The Edinburgh Postnatal Depression Scale: Model Comparison of Factor Structure and its Psychosocial Correlates Among Mothers at One Month After Childbirth in Japan
Ayako Hada1, 2, 3, *, Chika Kubota4, 8, Masumi Imura3, Fumie Takauma5, Katsuhiko Tada6, Toshinori Kitamura1, 2, 7, 8
Identifiers and Pagination:Year: 2019
First Page: 1
Last Page: 17
Publisher Id: TOFAMSJ-11-1
Article History:Received Date: 02/03/2019
Revision Received Date: 09/04/2019
Acceptance Date: 22/04/2019
Electronic publication date: 31/05/2019
Collection year: 2019
open-access license: This is an open access article distributed under the terms of the Creative Commons Attribution 4.0 International Public License (CC-BY 4.0), a copy of which is available at: https://creativecommons.org/licenses/by/4.0/legalcode. This license permits unrestricted use, distribution, and reproduction in any medium, provided the original author and source are credited.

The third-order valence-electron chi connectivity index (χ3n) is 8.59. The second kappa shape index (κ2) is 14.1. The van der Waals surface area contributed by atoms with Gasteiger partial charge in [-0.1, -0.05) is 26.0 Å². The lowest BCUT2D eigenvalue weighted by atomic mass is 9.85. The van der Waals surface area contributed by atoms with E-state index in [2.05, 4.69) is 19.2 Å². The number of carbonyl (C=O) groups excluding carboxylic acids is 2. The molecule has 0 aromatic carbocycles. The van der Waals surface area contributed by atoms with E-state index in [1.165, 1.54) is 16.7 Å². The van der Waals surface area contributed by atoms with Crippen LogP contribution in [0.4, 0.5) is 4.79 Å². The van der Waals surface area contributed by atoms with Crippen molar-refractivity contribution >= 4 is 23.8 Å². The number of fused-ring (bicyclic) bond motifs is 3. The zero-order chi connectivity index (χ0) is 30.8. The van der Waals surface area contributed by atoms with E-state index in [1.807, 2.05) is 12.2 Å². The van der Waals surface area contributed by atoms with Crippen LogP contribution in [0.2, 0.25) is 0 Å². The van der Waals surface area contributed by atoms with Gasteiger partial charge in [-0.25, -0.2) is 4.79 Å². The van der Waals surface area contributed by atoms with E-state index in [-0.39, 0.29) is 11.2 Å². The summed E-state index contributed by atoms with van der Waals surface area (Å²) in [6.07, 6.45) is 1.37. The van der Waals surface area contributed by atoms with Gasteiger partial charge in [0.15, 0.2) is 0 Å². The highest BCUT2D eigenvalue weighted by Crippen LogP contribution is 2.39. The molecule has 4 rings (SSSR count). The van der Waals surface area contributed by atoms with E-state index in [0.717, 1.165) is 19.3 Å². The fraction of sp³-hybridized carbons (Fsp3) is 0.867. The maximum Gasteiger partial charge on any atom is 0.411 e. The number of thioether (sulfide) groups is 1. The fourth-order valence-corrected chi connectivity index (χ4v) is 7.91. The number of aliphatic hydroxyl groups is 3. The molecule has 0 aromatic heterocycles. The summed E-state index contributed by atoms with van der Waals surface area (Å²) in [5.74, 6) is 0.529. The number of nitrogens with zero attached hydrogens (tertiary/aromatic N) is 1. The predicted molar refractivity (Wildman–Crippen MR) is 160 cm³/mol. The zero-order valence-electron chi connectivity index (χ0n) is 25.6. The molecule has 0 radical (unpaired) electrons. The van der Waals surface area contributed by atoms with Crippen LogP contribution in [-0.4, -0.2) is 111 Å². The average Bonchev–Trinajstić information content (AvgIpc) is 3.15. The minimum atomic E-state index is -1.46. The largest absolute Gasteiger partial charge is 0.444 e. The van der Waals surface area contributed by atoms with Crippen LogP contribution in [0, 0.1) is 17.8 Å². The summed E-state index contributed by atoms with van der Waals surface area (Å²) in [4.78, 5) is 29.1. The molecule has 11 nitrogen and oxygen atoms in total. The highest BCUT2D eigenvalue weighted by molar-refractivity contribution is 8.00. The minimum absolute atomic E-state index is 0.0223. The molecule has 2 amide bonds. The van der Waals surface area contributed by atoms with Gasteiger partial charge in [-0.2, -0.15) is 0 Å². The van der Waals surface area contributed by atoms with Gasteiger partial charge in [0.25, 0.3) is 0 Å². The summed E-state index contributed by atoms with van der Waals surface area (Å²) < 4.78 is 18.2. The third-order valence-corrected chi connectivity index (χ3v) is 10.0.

The Edinburgh Postnatal Depression Scale (EPDS; Cox, Holden & Sagovsky, 1987) has been widely used as a screening instrument. It is also used as a measure of Postnatal Depression (PND) severity. Various EPDS factor structure models have been proposed in many studies without an unequivocal conclusion. We compared first-order, higher-order factor, and bifactor models of the EPDS, and examined possible predictors of subscales by Structural Equation Modelling (SEM).
Data came from a follow-up study of 758 women after childbirth on two occasions (five days and one month postnatal). We used the EPDS together with items tapping Negative Life Events (NLEs) and coping styles and behaviours.
The bifactor model showed the best fit with data compared with all other models: CFI = 0.999, RMSEA = 0.14, and AIC = 79.637. A single general dimension alongside three distinct subfactors (anhedonia, anxiety, and dysphoria) was predicted differentially by various predictor variables.
Our study expanded on a previous factor structural study of the EPDS and developed the hierarchical (bifactor) model. The model’s construct validity was confirmed by its meaningful associations with NLEs and coping styles and behaviours.